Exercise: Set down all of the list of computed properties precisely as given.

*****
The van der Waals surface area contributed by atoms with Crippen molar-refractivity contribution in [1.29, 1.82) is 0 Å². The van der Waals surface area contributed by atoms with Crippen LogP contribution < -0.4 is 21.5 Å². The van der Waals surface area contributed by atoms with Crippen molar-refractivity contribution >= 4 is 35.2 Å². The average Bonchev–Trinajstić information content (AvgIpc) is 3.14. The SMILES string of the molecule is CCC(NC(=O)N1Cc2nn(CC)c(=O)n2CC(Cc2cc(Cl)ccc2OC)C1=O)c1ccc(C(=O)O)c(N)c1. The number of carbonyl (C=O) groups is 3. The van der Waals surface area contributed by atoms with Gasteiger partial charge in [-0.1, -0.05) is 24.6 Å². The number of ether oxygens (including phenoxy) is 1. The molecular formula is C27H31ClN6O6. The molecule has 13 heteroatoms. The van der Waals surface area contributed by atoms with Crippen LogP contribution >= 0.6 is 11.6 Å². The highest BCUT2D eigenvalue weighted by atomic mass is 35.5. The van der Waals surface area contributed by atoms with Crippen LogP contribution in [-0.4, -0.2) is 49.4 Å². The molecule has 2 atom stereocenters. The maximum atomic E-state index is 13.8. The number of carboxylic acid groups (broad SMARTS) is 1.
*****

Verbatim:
The van der Waals surface area contributed by atoms with Crippen molar-refractivity contribution in [1.29, 1.82) is 0 Å². The van der Waals surface area contributed by atoms with Crippen LogP contribution < -0.4 is 21.5 Å². The van der Waals surface area contributed by atoms with Crippen molar-refractivity contribution >= 4 is 35.2 Å². The average Bonchev–Trinajstić information content (AvgIpc) is 3.14. The SMILES string of the molecule is CCC(NC(=O)N1Cc2nn(CC)c(=O)n2CC(Cc2cc(Cl)ccc2OC)C1=O)c1ccc(C(=O)O)c(N)c1. The number of carbonyl (C=O) groups is 3. The van der Waals surface area contributed by atoms with Gasteiger partial charge in [-0.1, -0.05) is 24.6 Å². The number of ether oxygens (including phenoxy) is 1. The molecular formula is C27H31ClN6O6. The molecule has 13 heteroatoms. The van der Waals surface area contributed by atoms with Crippen LogP contribution >= 0.6 is 11.6 Å². The highest BCUT2D eigenvalue weighted by atomic mass is 35.5. The van der Waals surface area contributed by atoms with Crippen LogP contribution in [-0.4, -0.2) is 49.4 Å². The molecule has 2 atom stereocenters. The maximum atomic E-state index is 13.8. The number of carboxylic acid groups (broad SMARTS) is 1.